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Belle Image by Stéphanie

Travel Photography


I am certainly no travel expert, but I have visited many places, some of which I am particularly fond of. The following list is not exhaustive, but includes some favorites places, as well as places that I thought interesting, even if not on my list of "must-sees" (but that I recommend you do check out if you happen to be in those areas!).This is not an endorsement of any site.

Under each country, you may click on any town to take you to that specific section. You can also click on the maps to see where the towns and specific sites are located. Be sure to check out the websites listed for each attraction. You will also see highlighted locations, which you can click on to see one of my photos related to those specific places.

I will continue to add information as I go along, so check back often for updates. If you'd like to be notified when new information is posted, please subscribe to this site (lower right hand corner of any page).


SPAIN (under construction)       ANTIQUE MARKETS  



Here I will add travel tips and information submitted by anyone who would like to share their experience with everyone else! Just send me an e-mail with your information (not already mentionned in my Travel Recommendation section), and I will add this information here. Please also let me know if you agree to have your name mentionned.

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Strasbourg, Northeast France      Lille, Northeast France (& September Antique Market)     Metz, Northeast France      Saint-Emilion, Bordeaux Region      Carcassonne, Southwest France     Gordes, Provence       Saint-Remy-de-Provence    Isle-sur-la-sorgue, Provence          Conques, Aveyron         Pyrenees Mountains        French Riviera       Paris  Corsica  

100 Places to see in France: for more great destinations in France, take a look at this list (which will remain a work in progress until #100 is reached!).

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Venice      Florence        Siena       San Gimignano       Tuscany    Alghero, Sardinia 

View Italy in a larger map


Tongeren      Bruges      Ghent  

View Belgium in a larger map


Amsterdam          Maastricht          Delft    

View Netherlands in a larger map

SPAIN ***under construction***

Canary Islands: Tenerife    Gran Canaria     Lanzarote

 Barcelona          Madrid          Sevilla        Valencia (Tomatina Festival in Buñol)  

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Trier is the oldest town in Germany, dating back to the Roman era. You can still visit many Roman sites within and around the town. One of the most important monument is the Porta Nigra, named because of the color of its stones. It acted as a protective gate to the town during the Roman era. Its Dom (basilica) is quite impressive and you can read about its beautiful baroque ceiling here.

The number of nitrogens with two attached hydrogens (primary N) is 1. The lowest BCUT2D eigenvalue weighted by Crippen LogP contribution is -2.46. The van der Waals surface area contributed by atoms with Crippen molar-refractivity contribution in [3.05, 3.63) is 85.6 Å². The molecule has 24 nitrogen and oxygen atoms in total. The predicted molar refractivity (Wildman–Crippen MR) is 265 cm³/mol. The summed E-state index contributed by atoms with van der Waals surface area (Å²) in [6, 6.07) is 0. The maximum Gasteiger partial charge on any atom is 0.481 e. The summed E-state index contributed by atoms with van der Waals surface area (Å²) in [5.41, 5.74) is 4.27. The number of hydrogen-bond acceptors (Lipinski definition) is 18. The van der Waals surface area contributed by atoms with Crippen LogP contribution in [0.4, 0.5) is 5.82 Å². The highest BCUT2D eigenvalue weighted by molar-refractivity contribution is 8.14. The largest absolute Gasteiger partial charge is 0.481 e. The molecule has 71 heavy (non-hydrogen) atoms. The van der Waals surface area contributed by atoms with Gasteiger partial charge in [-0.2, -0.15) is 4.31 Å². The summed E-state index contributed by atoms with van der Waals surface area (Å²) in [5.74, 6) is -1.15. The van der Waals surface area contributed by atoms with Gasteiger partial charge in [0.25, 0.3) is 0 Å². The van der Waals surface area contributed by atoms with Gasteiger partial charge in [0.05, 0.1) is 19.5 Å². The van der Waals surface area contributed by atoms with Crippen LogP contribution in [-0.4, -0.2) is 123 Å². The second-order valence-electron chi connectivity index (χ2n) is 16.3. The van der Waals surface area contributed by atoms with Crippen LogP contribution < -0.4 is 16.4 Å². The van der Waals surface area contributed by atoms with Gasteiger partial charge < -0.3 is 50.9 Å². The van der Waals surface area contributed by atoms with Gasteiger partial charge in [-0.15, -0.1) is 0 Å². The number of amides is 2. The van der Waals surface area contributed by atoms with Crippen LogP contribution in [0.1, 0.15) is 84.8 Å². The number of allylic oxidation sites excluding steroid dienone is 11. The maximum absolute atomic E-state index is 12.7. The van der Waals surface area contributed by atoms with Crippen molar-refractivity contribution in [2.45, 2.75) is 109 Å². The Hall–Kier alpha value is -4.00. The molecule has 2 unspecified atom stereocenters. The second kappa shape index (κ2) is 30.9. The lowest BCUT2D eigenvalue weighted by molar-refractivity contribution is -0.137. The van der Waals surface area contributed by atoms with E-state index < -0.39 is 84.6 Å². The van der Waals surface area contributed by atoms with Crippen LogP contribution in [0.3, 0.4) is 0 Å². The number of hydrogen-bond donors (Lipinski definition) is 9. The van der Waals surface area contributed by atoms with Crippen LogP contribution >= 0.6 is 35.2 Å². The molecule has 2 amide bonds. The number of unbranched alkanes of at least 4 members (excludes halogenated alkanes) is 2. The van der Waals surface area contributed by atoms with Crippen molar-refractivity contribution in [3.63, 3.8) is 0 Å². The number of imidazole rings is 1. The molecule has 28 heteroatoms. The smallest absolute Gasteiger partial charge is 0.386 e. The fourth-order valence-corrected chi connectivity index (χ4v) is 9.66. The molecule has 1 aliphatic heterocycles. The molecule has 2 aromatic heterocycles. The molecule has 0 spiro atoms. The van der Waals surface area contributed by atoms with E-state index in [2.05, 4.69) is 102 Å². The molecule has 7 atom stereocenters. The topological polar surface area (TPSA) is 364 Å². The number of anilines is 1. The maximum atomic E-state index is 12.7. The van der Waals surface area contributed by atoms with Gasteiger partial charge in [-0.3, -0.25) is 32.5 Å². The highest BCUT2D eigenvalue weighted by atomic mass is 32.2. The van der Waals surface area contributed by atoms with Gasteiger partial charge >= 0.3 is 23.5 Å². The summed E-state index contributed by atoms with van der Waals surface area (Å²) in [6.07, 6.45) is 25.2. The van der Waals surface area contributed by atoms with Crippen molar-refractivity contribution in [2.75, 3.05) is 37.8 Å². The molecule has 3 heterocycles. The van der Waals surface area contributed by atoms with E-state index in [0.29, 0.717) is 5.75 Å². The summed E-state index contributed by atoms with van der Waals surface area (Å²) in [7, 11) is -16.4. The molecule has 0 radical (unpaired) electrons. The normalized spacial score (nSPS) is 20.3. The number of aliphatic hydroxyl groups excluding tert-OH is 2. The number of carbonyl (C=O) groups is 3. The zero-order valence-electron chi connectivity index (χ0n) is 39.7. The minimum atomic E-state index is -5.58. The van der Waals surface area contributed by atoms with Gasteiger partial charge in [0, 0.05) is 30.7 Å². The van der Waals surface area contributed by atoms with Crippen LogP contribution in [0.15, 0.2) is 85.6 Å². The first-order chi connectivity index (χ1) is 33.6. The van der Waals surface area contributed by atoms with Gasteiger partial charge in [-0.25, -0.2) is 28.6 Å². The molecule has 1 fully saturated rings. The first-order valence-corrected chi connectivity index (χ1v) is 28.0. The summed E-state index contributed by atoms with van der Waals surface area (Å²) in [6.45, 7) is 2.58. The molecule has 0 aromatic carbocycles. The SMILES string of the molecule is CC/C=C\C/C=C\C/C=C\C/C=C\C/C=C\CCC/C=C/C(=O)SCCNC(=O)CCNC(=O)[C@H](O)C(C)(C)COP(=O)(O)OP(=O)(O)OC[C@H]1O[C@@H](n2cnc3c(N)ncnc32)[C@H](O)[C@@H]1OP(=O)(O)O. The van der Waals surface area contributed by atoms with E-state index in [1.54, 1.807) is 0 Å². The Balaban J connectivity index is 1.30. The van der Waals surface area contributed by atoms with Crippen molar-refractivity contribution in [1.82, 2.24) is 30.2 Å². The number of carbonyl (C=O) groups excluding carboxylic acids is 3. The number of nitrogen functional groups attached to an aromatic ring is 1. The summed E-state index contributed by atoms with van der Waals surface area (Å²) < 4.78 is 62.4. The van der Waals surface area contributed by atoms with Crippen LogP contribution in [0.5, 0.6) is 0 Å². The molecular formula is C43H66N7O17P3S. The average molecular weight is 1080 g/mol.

Trier is a great walking city with many pedestrian streets and a wonderful main square with its historic fountain right in the center. During the warmer months, people enjoy sitting at cafes and watching the world go by. Trier is also a great shopping town, and makes for an enjoyable day visit.  Some of my favorite shops are H&M (clothing shop-there are two of them in Trier, one specifically for children, and the other one, located on the main square, for adults) and the Gummy Bear shop (located on Brotstrasse). You will also find a Villeroy & Boch store, right across from the Porta Nigra. On the way to the Dom, there is a neat antique engravings store on the right hand side, where they sell beautiful antique steel engravings from all over Europe.

The easiest place to park is at the Hauptmarkt Parking garage, which is a 2 minute walk to the main square. It costs 1.30 Euros per hour except on Sundays and holidays, where it only costs 1 euro per hour.

You can also tour the town with a little train, which tells you about the history of Trier and show you the different sights of Trier for about 45 minutes. You can pick it up near the Tourism Office at the Porta Nigra.

Trier Tourist Website


 Monschau is a picture-perfect German village nestled in an impressive mountainous area of the Eifel region in Germany. The historic center was not destroyed during WWII, which is why you can see 300-year-old half-timbered houses still standing. It is a great place to visit if you only have an afternoon to spare. When you get to the town, you cannot see the village itself, and will need to park in the main parking (you do need to get a ticket and place it on your dashboard), then take a very short walk into the village.  Above the village is Monschau castle, which dates back to the 13th century. With its half-timbered houses and the Rur river than runs through the village, Monschau truly oozes charm and is a must-see.

Monschau Tourist Website

Christmas Markets

 Germany boasts some of the best Christmas Markets throughout Europe. It truly is my favorite time of year and the Christmas markets in Germany make this time of year even more special. Every village has its own Christmas Market, but some of the best ones are: Trier, Cologne (also check out Cologne's beautiful Cathedral and the Lindt Factory), Dusseldorf, Munich, Stuttgart, Rothenburg ob der tauber, and Heidelberg, among many others. be sure to try some Glüh wein (hot spiced wine), which will warm you right up! A great place to find dates and other relevant information:

German Christmas Markets Dates and Information

You can read here a great article, by Leah M. Brown,  about Bratkartoffeln, a typical German potato dish, especially popular during the Christmas season.


Cochem is a lovely town on the Mosel River that is surrounded by mostly Riesling vineyard. The best time of year to visit Cochem is during the summer time or early fall. Other times of the year, it is pretty dead and most shops have very limited hours, as well as its castle, Reichburg castle, which is a main attraction in Cochem. The castle is accessible on foot (it's about a 15 minute walk uphill), and offers great tours of the castle and its grounds. The tour guides are very knowledgeable and most of them speak English. You are allowed to take pictures throughout the castle.